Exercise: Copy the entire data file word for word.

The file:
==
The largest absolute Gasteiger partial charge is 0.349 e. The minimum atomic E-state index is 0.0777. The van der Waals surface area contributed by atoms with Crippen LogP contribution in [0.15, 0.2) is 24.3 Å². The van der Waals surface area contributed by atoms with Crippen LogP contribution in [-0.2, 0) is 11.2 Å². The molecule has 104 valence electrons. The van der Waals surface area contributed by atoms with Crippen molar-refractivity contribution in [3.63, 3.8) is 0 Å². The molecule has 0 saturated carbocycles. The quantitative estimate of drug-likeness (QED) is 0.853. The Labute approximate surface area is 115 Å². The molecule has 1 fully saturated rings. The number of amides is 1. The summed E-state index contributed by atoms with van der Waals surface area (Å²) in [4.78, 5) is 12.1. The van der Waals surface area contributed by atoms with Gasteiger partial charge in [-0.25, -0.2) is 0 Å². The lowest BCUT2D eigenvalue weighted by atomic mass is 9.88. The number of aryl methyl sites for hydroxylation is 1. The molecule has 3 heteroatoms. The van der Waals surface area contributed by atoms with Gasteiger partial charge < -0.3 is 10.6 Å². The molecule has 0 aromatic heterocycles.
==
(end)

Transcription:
The largest absolute Gasteiger partial charge is 0.349 e. The minimum atomic E-state index is 0.0777. The van der Waals surface area contributed by atoms with Crippen LogP contribution in [0.15, 0.2) is 24.3 Å². The van der Waals surface area contributed by atoms with Crippen LogP contribution in [-0.2, 0) is 11.2 Å². The molecule has 104 valence electrons. The van der Waals surface area contributed by atoms with Crippen molar-refractivity contribution in [3.63, 3.8) is 0 Å². The molecule has 0 saturated carbocycles. The quantitative estimate of drug-likeness (QED) is 0.853. The Labute approximate surface area is 115 Å². The molecule has 1 fully saturated rings. The number of amides is 1. The summed E-state index contributed by atoms with van der Waals surface area (Å²) in [4.78, 5) is 12.1. The van der Waals surface area contributed by atoms with Gasteiger partial charge in [-0.25, -0.2) is 0 Å². The lowest BCUT2D eigenvalue weighted by atomic mass is 9.88. The number of aryl methyl sites for hydroxylation is 1. The molecule has 3 heteroatoms. The van der Waals surface area contributed by atoms with Gasteiger partial charge < -0.3 is 10.6 Å². The molecule has 0 aromatic heterocycles.